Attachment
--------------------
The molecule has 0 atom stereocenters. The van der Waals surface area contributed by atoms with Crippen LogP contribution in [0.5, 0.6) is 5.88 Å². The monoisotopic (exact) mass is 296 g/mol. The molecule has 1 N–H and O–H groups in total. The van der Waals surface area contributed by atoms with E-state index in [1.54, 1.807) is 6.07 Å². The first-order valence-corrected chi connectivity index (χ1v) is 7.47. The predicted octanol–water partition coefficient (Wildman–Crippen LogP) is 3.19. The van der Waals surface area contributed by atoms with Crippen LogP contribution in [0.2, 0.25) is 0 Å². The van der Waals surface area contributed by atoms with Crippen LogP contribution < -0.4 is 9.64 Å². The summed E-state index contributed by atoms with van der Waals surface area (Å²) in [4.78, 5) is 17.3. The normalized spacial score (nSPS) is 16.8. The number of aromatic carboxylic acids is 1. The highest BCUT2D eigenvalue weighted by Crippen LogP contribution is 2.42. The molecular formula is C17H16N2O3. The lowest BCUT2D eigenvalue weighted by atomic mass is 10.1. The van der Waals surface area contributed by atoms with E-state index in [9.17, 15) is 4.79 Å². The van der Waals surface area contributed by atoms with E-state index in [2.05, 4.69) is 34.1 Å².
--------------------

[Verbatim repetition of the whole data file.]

The molecule has 0 atom stereocenters. The van der Waals surface area contributed by atoms with Crippen LogP contribution in [0.5, 0.6) is 5.88 Å². The monoisotopic (exact) mass is 296 g/mol. The molecule has 1 N–H and O–H groups in total. The van der Waals surface area contributed by atoms with E-state index in [1.54, 1.807) is 6.07 Å². The first-order valence-corrected chi connectivity index (χ1v) is 7.47. The predicted octanol–water partition coefficient (Wildman–Crippen LogP) is 3.19. The van der Waals surface area contributed by atoms with Crippen LogP contribution in [0.2, 0.25) is 0 Å². The van der Waals surface area contributed by atoms with Crippen LogP contribution < -0.4 is 9.64 Å². The summed E-state index contributed by atoms with van der Waals surface area (Å²) in [4.78, 5) is 17.3. The normalized spacial score (nSPS) is 16.8. The number of aromatic carboxylic acids is 1. The highest BCUT2D eigenvalue weighted by Crippen LogP contribution is 2.42. The molecular formula is C17H16N2O3. The lowest BCUT2D eigenvalue weighted by atomic mass is 10.1. The van der Waals surface area contributed by atoms with E-state index in [9.17, 15) is 4.79 Å². The van der Waals surface area contributed by atoms with E-state index in [2.05, 4.69) is 34.1 Å².